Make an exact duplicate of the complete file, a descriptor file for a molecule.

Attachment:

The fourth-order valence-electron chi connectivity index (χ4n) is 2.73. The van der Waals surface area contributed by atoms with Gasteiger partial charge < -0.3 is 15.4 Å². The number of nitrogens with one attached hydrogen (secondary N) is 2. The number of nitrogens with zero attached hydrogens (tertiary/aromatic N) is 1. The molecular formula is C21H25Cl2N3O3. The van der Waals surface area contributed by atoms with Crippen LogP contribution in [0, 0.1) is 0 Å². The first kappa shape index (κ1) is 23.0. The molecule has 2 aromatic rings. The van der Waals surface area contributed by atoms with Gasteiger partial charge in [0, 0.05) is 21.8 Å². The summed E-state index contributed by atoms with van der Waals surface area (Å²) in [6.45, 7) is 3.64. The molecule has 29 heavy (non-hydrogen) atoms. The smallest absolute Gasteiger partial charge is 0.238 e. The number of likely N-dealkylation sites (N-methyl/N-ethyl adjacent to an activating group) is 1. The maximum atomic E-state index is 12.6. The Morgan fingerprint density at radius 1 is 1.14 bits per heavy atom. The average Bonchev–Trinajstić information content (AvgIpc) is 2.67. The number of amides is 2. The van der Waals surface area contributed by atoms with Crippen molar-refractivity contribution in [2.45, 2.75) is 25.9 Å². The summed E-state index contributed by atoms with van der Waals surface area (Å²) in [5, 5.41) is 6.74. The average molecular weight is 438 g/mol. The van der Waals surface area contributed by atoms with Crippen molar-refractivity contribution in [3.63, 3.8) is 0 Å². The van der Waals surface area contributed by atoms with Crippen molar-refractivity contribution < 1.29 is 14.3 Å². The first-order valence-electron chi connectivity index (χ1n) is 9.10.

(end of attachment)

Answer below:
The fourth-order valence-electron chi connectivity index (χ4n) is 2.73. The van der Waals surface area contributed by atoms with Gasteiger partial charge < -0.3 is 15.4 Å². The number of nitrogens with one attached hydrogen (secondary N) is 2. The number of nitrogens with zero attached hydrogens (tertiary/aromatic N) is 1. The molecular formula is C21H25Cl2N3O3. The van der Waals surface area contributed by atoms with Crippen LogP contribution in [0, 0.1) is 0 Å². The first kappa shape index (κ1) is 23.0. The molecule has 2 aromatic rings. The van der Waals surface area contributed by atoms with Gasteiger partial charge in [0, 0.05) is 21.8 Å². The summed E-state index contributed by atoms with van der Waals surface area (Å²) in [6.45, 7) is 3.64. The molecule has 29 heavy (non-hydrogen) atoms. The smallest absolute Gasteiger partial charge is 0.238 e. The number of likely N-dealkylation sites (N-methyl/N-ethyl adjacent to an activating group) is 1. The maximum atomic E-state index is 12.6. The Morgan fingerprint density at radius 1 is 1.14 bits per heavy atom. The average Bonchev–Trinajstić information content (AvgIpc) is 2.67. The number of amides is 2. The van der Waals surface area contributed by atoms with Crippen molar-refractivity contribution in [2.45, 2.75) is 25.9 Å². The summed E-state index contributed by atoms with van der Waals surface area (Å²) in [5, 5.41) is 6.74. The average molecular weight is 438 g/mol. The van der Waals surface area contributed by atoms with Crippen molar-refractivity contribution in [3.63, 3.8) is 0 Å². The van der Waals surface area contributed by atoms with Crippen molar-refractivity contribution < 1.29 is 14.3 Å². The first-order valence-electron chi connectivity index (χ1n) is 9.10.